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Found 10 results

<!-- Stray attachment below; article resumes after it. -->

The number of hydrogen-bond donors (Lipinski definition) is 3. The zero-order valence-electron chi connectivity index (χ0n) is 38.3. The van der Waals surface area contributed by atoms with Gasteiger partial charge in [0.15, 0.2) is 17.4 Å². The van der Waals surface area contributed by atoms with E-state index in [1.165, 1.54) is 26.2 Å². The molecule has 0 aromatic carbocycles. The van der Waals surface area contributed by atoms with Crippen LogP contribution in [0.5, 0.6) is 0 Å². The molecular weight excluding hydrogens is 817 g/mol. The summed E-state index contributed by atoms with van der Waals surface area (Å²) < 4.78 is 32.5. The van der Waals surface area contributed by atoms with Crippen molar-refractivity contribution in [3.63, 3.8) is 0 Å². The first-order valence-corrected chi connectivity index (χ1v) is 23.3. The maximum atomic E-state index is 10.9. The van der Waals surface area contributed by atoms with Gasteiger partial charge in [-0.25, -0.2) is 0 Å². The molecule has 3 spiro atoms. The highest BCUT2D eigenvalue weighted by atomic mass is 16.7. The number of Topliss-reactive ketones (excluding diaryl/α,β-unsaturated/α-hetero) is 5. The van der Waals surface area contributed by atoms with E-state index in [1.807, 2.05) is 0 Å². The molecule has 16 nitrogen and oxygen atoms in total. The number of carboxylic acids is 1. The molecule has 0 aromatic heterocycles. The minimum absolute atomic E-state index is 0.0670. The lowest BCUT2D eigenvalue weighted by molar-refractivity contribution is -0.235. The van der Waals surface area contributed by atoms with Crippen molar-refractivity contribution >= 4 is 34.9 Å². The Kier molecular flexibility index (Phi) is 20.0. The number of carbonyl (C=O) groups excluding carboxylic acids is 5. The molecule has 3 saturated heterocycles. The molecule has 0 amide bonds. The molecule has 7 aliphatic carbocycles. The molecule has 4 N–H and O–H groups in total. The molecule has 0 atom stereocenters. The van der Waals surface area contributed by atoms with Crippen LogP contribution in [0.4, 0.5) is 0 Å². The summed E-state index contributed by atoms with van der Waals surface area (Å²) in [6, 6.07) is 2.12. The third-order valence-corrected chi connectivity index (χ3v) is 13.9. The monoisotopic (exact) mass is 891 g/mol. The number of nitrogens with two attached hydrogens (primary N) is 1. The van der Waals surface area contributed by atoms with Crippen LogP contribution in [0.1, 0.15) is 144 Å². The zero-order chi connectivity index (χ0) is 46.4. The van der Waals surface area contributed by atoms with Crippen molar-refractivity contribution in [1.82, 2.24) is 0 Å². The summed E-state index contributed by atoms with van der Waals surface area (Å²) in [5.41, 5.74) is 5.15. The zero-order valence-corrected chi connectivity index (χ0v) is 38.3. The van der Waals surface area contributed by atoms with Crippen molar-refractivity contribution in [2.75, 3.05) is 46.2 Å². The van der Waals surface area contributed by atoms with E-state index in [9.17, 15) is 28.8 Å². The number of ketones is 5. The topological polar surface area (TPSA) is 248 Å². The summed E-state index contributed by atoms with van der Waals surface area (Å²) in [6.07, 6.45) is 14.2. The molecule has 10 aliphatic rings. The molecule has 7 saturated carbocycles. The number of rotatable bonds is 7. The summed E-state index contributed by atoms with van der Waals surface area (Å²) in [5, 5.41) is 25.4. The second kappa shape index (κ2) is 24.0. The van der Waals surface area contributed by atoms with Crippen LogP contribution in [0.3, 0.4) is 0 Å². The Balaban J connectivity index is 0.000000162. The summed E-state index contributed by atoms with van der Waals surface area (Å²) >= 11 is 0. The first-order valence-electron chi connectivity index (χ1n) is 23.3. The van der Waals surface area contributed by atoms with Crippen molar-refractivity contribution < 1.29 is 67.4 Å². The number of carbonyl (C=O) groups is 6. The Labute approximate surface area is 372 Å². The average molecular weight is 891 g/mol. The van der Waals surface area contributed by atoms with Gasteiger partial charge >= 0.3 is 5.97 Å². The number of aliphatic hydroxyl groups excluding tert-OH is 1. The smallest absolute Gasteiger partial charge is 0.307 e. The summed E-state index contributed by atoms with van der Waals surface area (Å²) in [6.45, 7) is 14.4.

1. When we first heard that Vic Beasley was on the trade block, I had hoped some team enamored with his potential would surrender a mid-round pick for him. I knew that might be a long shot, but now it looks like an absolute pipe dream. Per Jeff Schultz at The Athletic, the Falcons are shopping Vic Beasley hard ahead of the trade deadline but aren’t exactly finding a ton of suitors. This is endlessly aggravating for any number of reasons. The team’s decision to roll on with Beasley on his fifth-year option was part of a larger bet Dan Quinn made on himself and his crew, and it’s turned out to be a catastrophe all around. The team’s defense has gone into the toilet and Beasley, while not the liability he was a season ago, hasn’t exactly taken a step forward. Considering the team had offers on the table for him last year and those likely would have been much better than what they are getting now—and considering the opportunity cost of keeping Beasley at that salary for 2019—what looked like a questionable move at the time can absolutely be declared a huge mistake. I’m hopeful Beasley will land somewhere where he’ll have better fortunes, and I’m hopeful the Falcons will get a draft pick back that they’ll be able to turn into a useful defender in 2020. We’re days, if not hours, away from knowing.